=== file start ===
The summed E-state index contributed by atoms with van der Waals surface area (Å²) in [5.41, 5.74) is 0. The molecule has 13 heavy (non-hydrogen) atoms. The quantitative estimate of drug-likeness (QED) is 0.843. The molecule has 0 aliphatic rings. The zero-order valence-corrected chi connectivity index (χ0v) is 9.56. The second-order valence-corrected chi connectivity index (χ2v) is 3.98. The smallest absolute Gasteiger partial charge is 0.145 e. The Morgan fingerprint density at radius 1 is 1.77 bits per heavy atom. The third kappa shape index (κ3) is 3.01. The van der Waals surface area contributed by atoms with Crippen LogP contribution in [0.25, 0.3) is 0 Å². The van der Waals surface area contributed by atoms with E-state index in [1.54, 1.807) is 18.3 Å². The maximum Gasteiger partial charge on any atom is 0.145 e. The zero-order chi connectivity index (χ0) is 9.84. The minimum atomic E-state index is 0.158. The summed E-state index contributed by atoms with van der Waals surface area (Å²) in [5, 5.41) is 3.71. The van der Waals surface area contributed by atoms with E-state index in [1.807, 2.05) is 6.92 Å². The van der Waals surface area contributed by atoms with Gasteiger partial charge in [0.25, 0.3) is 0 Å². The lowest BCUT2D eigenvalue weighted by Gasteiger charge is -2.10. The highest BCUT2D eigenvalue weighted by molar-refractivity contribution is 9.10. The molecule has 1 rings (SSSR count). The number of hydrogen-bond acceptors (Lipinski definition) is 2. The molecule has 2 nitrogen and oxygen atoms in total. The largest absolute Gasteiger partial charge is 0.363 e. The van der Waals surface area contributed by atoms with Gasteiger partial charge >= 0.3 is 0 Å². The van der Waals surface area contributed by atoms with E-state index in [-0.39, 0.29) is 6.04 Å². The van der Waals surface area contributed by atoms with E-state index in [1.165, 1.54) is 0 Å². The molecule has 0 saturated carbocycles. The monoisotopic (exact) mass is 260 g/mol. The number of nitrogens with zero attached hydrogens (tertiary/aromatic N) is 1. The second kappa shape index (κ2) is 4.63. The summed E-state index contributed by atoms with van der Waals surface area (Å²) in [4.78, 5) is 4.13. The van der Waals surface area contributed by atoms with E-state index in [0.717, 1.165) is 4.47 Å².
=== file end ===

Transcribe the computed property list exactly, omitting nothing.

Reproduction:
The summed E-state index contributed by atoms with van der Waals surface area (Å²) in [5.41, 5.74) is 0. The molecule has 13 heavy (non-hydrogen) atoms. The quantitative estimate of drug-likeness (QED) is 0.843. The molecule has 0 aliphatic rings. The zero-order valence-corrected chi connectivity index (χ0v) is 9.56. The second-order valence-corrected chi connectivity index (χ2v) is 3.98. The smallest absolute Gasteiger partial charge is 0.145 e. The Morgan fingerprint density at radius 1 is 1.77 bits per heavy atom. The third kappa shape index (κ3) is 3.01. The van der Waals surface area contributed by atoms with Crippen LogP contribution in [0.25, 0.3) is 0 Å². The van der Waals surface area contributed by atoms with E-state index in [1.54, 1.807) is 18.3 Å². The maximum Gasteiger partial charge on any atom is 0.145 e. The zero-order chi connectivity index (χ0) is 9.84. The minimum atomic E-state index is 0.158. The summed E-state index contributed by atoms with van der Waals surface area (Å²) in [5, 5.41) is 3.71. The van der Waals surface area contributed by atoms with E-state index in [1.807, 2.05) is 6.92 Å². The van der Waals surface area contributed by atoms with Gasteiger partial charge in [0.25, 0.3) is 0 Å². The lowest BCUT2D eigenvalue weighted by Gasteiger charge is -2.10. The highest BCUT2D eigenvalue weighted by molar-refractivity contribution is 9.10. The molecule has 1 rings (SSSR count). The number of hydrogen-bond acceptors (Lipinski definition) is 2. The molecule has 2 nitrogen and oxygen atoms in total. The largest absolute Gasteiger partial charge is 0.363 e. The van der Waals surface area contributed by atoms with Gasteiger partial charge >= 0.3 is 0 Å². The van der Waals surface area contributed by atoms with E-state index in [-0.39, 0.29) is 6.04 Å². The van der Waals surface area contributed by atoms with E-state index in [1.165, 1.54) is 0 Å². The molecule has 0 saturated carbocycles. The monoisotopic (exact) mass is 260 g/mol. The number of nitrogens with zero attached hydrogens (tertiary/aromatic N) is 1. The second kappa shape index (κ2) is 4.63. The summed E-state index contributed by atoms with van der Waals surface area (Å²) in [4.78, 5) is 4.13. The van der Waals surface area contributed by atoms with E-state index in [0.717, 1.165) is 4.47 Å².